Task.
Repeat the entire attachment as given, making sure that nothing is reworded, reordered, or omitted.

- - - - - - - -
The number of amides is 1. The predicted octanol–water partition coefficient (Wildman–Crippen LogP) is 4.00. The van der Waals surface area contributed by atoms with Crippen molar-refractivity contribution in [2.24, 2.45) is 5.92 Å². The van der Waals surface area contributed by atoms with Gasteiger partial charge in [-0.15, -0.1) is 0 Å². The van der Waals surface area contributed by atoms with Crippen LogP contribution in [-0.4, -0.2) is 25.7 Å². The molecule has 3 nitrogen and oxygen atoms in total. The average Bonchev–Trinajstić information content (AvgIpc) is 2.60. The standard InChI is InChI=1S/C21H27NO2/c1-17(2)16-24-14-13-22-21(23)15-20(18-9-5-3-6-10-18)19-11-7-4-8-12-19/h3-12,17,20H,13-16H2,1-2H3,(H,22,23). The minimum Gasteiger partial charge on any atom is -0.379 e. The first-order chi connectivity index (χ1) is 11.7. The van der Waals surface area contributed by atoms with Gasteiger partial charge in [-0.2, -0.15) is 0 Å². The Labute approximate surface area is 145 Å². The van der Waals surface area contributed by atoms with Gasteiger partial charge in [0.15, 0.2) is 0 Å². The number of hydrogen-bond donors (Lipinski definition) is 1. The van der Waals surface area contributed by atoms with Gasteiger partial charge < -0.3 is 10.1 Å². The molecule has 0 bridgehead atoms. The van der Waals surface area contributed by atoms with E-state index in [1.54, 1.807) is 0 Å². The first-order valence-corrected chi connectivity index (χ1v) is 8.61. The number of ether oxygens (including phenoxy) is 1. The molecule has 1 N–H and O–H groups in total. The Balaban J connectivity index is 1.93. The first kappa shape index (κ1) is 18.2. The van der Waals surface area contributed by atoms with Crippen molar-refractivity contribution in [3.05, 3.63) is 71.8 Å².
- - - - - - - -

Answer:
The number of amides is 1. The predicted octanol–water partition coefficient (Wildman–Crippen LogP) is 4.00. The van der Waals surface area contributed by atoms with Crippen molar-refractivity contribution in [2.24, 2.45) is 5.92 Å². The van der Waals surface area contributed by atoms with Gasteiger partial charge in [-0.15, -0.1) is 0 Å². The van der Waals surface area contributed by atoms with Crippen LogP contribution in [-0.4, -0.2) is 25.7 Å². The molecule has 3 nitrogen and oxygen atoms in total. The average Bonchev–Trinajstić information content (AvgIpc) is 2.60. The standard InChI is InChI=1S/C21H27NO2/c1-17(2)16-24-14-13-22-21(23)15-20(18-9-5-3-6-10-18)19-11-7-4-8-12-19/h3-12,17,20H,13-16H2,1-2H3,(H,22,23). The minimum Gasteiger partial charge on any atom is -0.379 e. The first-order chi connectivity index (χ1) is 11.7. The van der Waals surface area contributed by atoms with Gasteiger partial charge in [-0.2, -0.15) is 0 Å². The Labute approximate surface area is 145 Å². The van der Waals surface area contributed by atoms with Gasteiger partial charge in [0.15, 0.2) is 0 Å². The number of hydrogen-bond donors (Lipinski definition) is 1. The van der Waals surface area contributed by atoms with Gasteiger partial charge < -0.3 is 10.1 Å². The molecule has 0 bridgehead atoms. The van der Waals surface area contributed by atoms with E-state index in [1.54, 1.807) is 0 Å². The first-order valence-corrected chi connectivity index (χ1v) is 8.61. The number of ether oxygens (including phenoxy) is 1. The molecule has 1 N–H and O–H groups in total. The Balaban J connectivity index is 1.93. The first kappa shape index (κ1) is 18.2. The van der Waals surface area contributed by atoms with Crippen molar-refractivity contribution in [3.05, 3.63) is 71.8 Å².